A plan to install 7,000 solar panels on land off Street Lane in Denby could have a ‘colossal visual impact’ claim angry villagers.
Nearby residents to the 150-acre scheme by renewable energy firm Freetricity have voiced their fears at public meetings held in Denby and Ripley during the past fortnight.
They include worries over the impact on wildlife and how much ‘glare’ the one by two metre panels will create.
But a major fear is that the solar farm would pave the way for future industrial development there as it would re-classify the Greenbelt as brownfield.
“There’s got to be better places than there,” said one resident, who did not wish to be named. “There is some damn nice countryside there and some damn good walks through it.”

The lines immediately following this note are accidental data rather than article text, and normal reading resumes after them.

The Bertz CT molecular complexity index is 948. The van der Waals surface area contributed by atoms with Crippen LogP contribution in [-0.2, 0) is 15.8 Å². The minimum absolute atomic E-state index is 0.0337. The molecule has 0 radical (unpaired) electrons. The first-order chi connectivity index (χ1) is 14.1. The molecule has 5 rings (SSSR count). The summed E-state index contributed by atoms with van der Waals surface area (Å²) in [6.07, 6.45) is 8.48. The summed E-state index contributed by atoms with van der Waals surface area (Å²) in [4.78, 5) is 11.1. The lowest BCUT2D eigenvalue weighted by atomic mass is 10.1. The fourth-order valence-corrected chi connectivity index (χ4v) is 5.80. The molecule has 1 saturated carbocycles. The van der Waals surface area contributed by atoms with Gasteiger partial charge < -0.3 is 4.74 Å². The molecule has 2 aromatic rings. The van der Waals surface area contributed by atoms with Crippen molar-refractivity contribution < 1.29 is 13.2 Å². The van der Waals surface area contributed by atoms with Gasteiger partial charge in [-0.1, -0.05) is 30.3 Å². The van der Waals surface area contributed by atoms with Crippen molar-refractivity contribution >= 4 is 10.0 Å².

Another man said he felt Freetricity should have consulted with residents first before submitting the planning applications for the site.
Other worries include the amount of noise that might be created by the substations on site.
The solar farm, if approved, would provide 18 megawatts of energy, equivalent to the yearly power usage of 6,000 homes.
The land it would be situated on is owned by four separate farms, which would make income from supplying energy.
Stephen Wiseman, of Freetricity, is attempting to allay villagers’ concerns.
He said: “Despite the common myths surrounding installations of this nature glare and noise from large installations such as these are non-existent.
“The average noise level of the generation equipment is less than a domestic fridge freezer.”
The plan is likely to be decided by Amber Valley Borough Council in the new year.